but nearly all ended with dictatorships and tyranny.
Okot was one of the intellectual people of Africa saying all of the influence of Europeans must be thrown away completely and traditional culture must flourish in order for Africa to be independent and survive. He harshly criticized the teaching of western works in African universities.
There are some controversial subjects in Song of Lawino and Song of Ocol depicting the sharp realities of Uganda after the withdrawing of colonial powers.
Lawino is at fault as she cannot play a guitar and her mother is a witch, primitive according to Ocol. He regards them as ” sorcerers”.
Ocol says he is a modern man,
A progressive and civilized man,
He says he has read extensively and wisely
And he can no longer live with a thing like me
Who cannot distinguish between good and bad (Pbitek & Horley, 1984, p. 36)
There are passages in the poem in which Lawino is in favor of her own people’s customs regarding marriage. She speaks in the way that Acoli women submit their husband’s need of other women.
I am not unfair to my husband
I do not complain
Because he wants another woman
Whether she is young or aged!
Who has ever prevented men
From wanting women (Pbitek & Horley, 1984)?
For her, competition for the man’s love is a fair behavior.
You win him with a hot bath
And sour porridge
The wife who brings her meal first
Whose food is good to eat…
Such is the woman who becomes
The head-dress keeper (Pbitek & Horley, 1984).
We can comprehend how western people’s food culture is perceived by Acoli people.
The white man’s stoves
Are good for cooking
White men’s food:
For cooking the tasteless
Bloodless meat of cows
That were killed many years ago
And left in the ice
For frying an egg
Which when ready
Is slimy like mucus,
For boiling hairy chicken
Is saltless water.
You think you are chewing paper (Pbitek & Horley, 1984)!
Dancing is also a crucial element in Acoli customs. For Ocol, the dancing of Lawino and African people is immoral as they are naked. Yet, for Lawino the dancing of white men is more immoral in that the dancing can be performed between blood relatives, family members. For Lawino, this is not acceptable. Lawino mentions that:
They (white man) dance silently like wizards
Each man has a woman
Although she is not his wife
Shamelessly, they hold eachother
Women lie on the chest if men
They prick the chest of their men
There is no respect for relatives.
Girls hold their fathers.
Boys hold their sisters close,
They dance even with their mothers (Pbitek & Horley, 1984).
European styles of beauty are suitable for white women yet they do not suit African women.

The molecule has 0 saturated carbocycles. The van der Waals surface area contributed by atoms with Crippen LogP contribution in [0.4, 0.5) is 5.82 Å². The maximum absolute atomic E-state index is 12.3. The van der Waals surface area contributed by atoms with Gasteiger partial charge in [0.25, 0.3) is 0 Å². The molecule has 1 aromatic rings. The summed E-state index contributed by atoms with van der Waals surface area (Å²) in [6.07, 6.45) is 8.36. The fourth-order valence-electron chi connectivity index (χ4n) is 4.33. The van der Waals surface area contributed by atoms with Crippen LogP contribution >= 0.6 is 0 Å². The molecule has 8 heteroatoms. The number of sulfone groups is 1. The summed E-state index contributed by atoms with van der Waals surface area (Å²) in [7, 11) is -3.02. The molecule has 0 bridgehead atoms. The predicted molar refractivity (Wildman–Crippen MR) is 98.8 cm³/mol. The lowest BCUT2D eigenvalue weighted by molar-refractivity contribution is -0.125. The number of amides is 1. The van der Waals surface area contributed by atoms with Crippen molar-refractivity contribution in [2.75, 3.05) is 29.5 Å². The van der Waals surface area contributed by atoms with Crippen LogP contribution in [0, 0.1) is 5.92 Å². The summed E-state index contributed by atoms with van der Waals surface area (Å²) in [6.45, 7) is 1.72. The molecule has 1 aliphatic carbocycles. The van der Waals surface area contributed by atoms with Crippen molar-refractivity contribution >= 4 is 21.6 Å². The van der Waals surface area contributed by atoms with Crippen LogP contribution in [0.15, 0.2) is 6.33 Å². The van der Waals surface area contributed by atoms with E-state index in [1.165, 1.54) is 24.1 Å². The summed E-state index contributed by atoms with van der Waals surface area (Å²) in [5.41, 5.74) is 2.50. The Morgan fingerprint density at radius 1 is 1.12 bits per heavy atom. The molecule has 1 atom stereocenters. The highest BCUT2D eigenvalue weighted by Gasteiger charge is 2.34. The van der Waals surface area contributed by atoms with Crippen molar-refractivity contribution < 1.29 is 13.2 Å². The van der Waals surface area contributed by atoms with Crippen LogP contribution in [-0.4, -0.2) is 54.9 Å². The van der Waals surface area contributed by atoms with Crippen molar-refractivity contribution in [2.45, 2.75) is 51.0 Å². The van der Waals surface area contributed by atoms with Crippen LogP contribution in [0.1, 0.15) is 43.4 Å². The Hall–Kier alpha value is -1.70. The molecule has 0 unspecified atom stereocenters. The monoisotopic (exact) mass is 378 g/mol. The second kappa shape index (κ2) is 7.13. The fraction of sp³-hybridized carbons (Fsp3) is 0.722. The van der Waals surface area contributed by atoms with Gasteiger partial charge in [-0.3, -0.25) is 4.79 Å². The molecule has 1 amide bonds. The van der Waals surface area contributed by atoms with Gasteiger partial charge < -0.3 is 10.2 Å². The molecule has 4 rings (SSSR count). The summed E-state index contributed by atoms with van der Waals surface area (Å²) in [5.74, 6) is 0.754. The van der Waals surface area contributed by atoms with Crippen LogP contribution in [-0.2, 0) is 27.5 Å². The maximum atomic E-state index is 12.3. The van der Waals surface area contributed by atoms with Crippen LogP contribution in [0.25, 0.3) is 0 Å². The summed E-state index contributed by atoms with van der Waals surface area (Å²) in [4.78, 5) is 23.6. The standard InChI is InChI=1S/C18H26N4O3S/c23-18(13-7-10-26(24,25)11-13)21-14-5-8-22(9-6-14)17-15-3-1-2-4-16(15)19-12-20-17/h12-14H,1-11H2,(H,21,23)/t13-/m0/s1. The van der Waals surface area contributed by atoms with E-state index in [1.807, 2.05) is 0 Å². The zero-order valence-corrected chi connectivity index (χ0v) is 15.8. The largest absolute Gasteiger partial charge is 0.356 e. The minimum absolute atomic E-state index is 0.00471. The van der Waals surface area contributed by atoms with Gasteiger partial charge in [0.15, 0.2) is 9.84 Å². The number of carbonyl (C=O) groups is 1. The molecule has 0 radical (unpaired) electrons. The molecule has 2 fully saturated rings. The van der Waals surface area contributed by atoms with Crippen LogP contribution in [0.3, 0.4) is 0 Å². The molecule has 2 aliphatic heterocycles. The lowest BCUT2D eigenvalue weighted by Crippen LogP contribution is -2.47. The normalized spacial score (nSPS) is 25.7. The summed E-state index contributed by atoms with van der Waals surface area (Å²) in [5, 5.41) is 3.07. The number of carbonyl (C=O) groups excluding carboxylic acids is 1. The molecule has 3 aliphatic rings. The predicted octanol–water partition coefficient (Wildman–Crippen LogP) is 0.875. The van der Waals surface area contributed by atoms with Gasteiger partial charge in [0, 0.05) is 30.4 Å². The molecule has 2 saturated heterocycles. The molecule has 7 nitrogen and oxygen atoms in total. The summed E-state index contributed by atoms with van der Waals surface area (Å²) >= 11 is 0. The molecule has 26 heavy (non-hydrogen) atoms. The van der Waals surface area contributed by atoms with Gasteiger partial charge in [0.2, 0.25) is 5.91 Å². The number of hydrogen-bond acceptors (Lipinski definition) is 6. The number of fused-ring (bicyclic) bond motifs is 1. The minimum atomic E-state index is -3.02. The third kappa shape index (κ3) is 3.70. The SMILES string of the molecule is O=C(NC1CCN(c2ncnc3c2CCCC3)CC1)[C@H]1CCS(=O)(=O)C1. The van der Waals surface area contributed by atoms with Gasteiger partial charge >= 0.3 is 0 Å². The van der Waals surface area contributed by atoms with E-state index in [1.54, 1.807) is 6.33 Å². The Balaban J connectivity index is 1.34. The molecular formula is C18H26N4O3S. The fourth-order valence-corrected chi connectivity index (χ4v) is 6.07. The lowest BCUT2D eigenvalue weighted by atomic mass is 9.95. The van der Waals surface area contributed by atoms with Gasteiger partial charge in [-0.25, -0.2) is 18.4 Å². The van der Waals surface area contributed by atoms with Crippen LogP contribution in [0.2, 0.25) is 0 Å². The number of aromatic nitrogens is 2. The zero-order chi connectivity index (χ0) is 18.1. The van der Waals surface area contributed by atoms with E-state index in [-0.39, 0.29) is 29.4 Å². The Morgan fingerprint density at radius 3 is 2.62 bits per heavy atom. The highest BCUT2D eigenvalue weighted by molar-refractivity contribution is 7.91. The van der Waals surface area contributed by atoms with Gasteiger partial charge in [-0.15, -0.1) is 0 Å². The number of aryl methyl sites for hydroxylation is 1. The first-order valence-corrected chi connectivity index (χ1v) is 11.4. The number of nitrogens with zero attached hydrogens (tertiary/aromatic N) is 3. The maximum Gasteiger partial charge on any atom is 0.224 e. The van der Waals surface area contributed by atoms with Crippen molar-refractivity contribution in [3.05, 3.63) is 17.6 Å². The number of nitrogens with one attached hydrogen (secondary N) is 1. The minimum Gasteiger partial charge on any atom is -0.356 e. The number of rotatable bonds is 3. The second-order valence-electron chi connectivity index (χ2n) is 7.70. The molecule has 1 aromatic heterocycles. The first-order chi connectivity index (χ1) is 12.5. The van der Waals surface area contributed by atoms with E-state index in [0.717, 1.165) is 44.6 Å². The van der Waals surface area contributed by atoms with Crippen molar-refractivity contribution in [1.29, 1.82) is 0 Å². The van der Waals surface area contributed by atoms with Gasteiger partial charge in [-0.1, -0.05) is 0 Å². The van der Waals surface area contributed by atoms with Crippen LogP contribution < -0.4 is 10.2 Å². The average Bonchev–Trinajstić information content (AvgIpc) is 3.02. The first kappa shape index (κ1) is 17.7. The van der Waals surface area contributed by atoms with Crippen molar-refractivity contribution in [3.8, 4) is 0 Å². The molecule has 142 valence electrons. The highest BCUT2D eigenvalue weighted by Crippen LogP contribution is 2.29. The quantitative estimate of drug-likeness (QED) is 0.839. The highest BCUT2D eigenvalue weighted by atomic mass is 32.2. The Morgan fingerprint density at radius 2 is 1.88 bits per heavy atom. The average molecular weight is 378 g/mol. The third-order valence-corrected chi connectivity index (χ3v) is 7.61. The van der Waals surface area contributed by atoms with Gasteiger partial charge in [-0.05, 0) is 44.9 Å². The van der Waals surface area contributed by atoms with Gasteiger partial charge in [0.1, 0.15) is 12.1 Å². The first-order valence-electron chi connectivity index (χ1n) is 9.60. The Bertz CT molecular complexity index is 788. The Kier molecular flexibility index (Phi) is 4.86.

Lawino has been verbally and emotionally abused by Ocol. She thinks the two ways of life are not valid for Africans and neither does Okot. The customs of whites suit only them.
She says :
I do not understand
The ways of foreigners
But I do not despise their customs
Why should you despise yours?
Money talks louder than anything else for Ocol. He fears much in that he should waste a minute of his time.
Time is money (Pbitek & Horley, 1984, p. 67)
Lawino is uneasy about the clock that Ocol has taken for their house, an indicative of civilization for him. She thinks Acoli people know when to perform their daily tasks. They do not need a clock as Ocol needs. On this discussion, Lawino say:
When the sun has grown up
And the poisoned tips of it arrows painfully
The backs of the men hoeing…This is when
You take drinking water
To the workers (Pbitek & Horley, 1984, p. 64).
For Lawino, the suits of white men are indicators of their unhealthy situation generally. They conceal their unfitness with their suits. Lawino says:
You are hiding
Under the blanket suit
Your sick stomach
That has swollen up
Like that of a pregnant goat (Pbitek & Horley, 1984, p. 64)
At the time of funeral, according to Lawino, Acoli people respect the funeral procession wholly. She says :
When death has occurred
Women leave their hair uncombed!
They remove all beads
Because of sorrows (Pbitek & Horley, 1984, p. 52).
Being natural means much to Acoli people. Lawino criticizes white women’s using wig. She remarks that:
Sometimes she wears,
The hair of some dead woman
Of some white women
Who died long ago
And she goes with it
To the dance!
What witchcraft (Pbitek & Horley, 1984, p. 55)!
Lawino goes to one of the churches. She asks some questions on Christianity. She is not taken serious by priests and later in a time she is offered human blood in the church to drink. She say:
Then he took a cup
There was human blood
In the cup
And he gave it
To the people
O! Protestants eat people!
They are wizards
They exhume corpses